The silver lining here is that conversion rates tend to rise among long-term free-tier app users. Evernote, for example, converts at a much higher 20 percent rate among users who remain on the free tier for rwo or more years.
Advertising is a necessary evil that’s exceedingly tricky to pull off among today’s jaded digital consumers. Users accustomed to high-quality free offerings from big companies like Google and Facebook tend to view blatant advertising as second-class. iPhone app developers that take the straightforward approach of plastering banners over content will quickly churn their users to less garish competitors — especially if advertising content causes delays or wait times for users.
“Integration” is the key to ad revenue in mobile apps. Considering the wealth of user data available, ad content should at the very least be catered to the individual, similar to web content that delivers based on browsing history. In feed-based user experiences, Facebook provides an excellent example of tastefully curated integrated advertising. Sponsored content also fares well compared to traditional ads in native.
Some of the hottest startups of the past five years have focussed on “sharing economies,” and monetize by connecting service providers to customers rather than providing a service themselves. Uber and TaskRabbit are both excellent examples, alongside e-commerce platforms like Etsy. Monetization in sharing economy apps comes as a percentage of the money exchanged on the platform, creating a direct link between success for users and success for the business.
Every iPhone app is unique, and the best monetization opportunities are often highly specific to a particular audience and user experience.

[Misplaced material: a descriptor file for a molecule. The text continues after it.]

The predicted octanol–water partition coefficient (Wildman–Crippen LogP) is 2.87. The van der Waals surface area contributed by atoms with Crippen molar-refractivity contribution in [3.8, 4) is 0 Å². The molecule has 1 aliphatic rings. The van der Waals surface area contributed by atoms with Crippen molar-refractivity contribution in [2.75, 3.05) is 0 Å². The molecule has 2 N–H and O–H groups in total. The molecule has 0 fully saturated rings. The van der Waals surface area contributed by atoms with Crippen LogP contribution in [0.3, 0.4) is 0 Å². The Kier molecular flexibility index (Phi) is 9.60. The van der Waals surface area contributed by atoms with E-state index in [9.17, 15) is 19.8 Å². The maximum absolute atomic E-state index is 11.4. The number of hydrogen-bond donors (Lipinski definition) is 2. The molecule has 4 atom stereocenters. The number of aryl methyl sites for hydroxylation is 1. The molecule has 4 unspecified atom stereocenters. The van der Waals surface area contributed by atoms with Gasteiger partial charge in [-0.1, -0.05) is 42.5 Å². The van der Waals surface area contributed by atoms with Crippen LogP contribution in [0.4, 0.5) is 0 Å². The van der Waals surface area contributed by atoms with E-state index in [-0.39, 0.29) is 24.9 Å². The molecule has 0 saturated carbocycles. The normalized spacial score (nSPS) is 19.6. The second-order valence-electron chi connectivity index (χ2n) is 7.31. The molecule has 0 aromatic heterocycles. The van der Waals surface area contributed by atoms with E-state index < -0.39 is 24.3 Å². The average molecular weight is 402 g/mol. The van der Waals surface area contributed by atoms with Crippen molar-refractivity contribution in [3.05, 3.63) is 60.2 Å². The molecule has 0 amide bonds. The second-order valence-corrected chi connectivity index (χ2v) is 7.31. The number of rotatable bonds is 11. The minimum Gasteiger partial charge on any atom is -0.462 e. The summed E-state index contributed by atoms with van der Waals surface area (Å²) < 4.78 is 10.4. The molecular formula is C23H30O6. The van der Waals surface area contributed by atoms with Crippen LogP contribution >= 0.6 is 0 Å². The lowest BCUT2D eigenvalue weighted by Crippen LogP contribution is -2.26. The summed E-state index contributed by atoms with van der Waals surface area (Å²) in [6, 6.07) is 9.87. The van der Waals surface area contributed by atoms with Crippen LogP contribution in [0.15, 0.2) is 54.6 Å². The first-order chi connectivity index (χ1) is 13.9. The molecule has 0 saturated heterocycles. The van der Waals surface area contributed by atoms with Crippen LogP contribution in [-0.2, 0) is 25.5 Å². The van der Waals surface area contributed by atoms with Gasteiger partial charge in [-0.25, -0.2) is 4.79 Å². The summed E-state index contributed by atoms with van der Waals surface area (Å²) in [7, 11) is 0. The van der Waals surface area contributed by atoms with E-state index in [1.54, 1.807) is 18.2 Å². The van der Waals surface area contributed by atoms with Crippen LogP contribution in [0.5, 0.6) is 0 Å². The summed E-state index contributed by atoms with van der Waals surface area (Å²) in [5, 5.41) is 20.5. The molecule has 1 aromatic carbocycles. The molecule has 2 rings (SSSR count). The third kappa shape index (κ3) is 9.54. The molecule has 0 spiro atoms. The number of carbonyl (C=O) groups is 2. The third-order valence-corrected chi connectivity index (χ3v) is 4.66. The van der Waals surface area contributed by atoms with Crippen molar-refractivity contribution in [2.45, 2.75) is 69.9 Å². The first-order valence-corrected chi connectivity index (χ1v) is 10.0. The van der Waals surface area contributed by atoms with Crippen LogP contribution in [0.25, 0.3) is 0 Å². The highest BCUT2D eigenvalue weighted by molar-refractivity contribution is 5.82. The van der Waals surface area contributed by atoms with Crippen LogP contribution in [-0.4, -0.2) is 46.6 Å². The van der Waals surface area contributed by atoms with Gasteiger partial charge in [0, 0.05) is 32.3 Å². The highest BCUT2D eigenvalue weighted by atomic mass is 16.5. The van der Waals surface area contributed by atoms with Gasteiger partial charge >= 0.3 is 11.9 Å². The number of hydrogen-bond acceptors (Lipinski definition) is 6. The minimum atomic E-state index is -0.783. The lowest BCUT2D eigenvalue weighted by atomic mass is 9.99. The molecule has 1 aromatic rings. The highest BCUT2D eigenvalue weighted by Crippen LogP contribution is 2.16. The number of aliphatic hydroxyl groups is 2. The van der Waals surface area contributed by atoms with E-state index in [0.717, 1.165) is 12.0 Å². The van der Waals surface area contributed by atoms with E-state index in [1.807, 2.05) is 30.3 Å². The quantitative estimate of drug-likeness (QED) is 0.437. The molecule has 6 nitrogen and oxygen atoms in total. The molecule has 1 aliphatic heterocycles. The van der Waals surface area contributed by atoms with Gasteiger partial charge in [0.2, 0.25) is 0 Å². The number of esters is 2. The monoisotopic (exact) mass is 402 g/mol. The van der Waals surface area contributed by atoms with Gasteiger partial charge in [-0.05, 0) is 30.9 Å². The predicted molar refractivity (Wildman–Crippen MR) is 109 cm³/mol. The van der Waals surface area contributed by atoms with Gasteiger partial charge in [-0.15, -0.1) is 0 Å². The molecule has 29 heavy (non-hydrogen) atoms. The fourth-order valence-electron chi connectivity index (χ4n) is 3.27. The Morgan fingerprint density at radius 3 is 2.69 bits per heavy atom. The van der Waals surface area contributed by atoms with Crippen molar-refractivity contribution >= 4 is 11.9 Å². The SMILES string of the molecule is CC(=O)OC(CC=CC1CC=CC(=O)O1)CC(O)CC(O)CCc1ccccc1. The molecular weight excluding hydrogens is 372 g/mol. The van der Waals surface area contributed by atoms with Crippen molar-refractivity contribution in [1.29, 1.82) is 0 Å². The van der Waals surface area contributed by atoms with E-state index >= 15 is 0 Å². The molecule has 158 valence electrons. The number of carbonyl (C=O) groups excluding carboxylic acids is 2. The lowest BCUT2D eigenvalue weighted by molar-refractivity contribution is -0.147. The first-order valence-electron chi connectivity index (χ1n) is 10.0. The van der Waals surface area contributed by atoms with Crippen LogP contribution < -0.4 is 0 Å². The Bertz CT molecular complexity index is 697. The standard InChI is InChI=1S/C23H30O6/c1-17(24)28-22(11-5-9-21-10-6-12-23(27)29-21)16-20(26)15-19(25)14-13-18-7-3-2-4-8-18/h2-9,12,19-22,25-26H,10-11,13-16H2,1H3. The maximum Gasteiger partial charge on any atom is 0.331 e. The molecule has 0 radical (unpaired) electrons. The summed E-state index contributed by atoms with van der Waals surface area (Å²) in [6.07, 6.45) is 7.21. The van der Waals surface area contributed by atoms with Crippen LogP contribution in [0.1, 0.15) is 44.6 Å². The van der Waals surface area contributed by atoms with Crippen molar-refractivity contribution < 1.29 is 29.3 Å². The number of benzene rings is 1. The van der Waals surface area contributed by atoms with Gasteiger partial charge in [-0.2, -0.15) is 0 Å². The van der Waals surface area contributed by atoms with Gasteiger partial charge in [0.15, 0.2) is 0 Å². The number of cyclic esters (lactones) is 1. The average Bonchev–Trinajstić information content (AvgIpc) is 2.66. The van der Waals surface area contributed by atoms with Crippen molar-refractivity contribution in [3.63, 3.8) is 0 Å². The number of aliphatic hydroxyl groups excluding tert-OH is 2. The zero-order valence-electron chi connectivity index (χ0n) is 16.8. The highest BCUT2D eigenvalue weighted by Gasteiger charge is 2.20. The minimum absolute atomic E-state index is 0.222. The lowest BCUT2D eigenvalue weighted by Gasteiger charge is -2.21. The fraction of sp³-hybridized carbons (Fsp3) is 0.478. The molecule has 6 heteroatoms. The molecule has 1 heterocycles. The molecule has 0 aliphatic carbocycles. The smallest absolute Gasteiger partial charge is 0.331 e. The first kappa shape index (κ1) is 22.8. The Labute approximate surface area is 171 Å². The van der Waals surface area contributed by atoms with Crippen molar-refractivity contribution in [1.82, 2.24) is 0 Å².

Snapchat, for example, demonstrates some highly unusual monetization strategies, even while rejecting standard methods like those outlined above. Branded lenses on the platform go for a whopping $750,000 a day on holidays, showing how a huge userbase can drive equally huge profits even in cases where none of them are paying a dime directly for the service. (Mobile audiences are often difficult for traditionally media providers like CNN and FOX to penetrate, so if your app can act as a go-between they’ll likely pay top dollar for access.)
Duolingo, a language-learning app, is even more creative in their monetization strategy. Once users advance beyond a certain level, the highly gamified user interface actually utilizes their translations to provide piecemeal translation services to third-party companies — at a fraction the price of traditional services, without most users even being aware of it.
Always approach the features unique to your app first when considering monetization. If it’s possible to avoid churn-drivers like advertising in favor of something more subtle and unique, you’re already one step ahead of the competition.
High profits are tied to detailed planning
Strategy, execution, and monetization all come down to the same basic practice: careful planning.
iPhone app developers that partner with skilled, experienced teams virtually always come out on top for the simple reason that more brains on the product translates to efficient, profitable execution from iPhone app development all the way to funding, launch, and long-term growth.
Competition is tough in the Apple App Store, but it’s tough for a reason; iPhone app developer revenue breaks a new record every year. Even with over a thousand apps hitting the store every day, the market for fine-tuned mobile products has yet to peak. The only question is: how big a piece of the pie can your startup earn?Tags: Android, android app developer, app developer, app development, app marketing, apple app store, apple watch, connected devices, facebook, Google, google play, hacking, iOS, iot, iPhone app developer, mobile app, mobile app developer, monetization, snapchat, startup, startup strategy, startups, uber, ui design, ux design, venture capital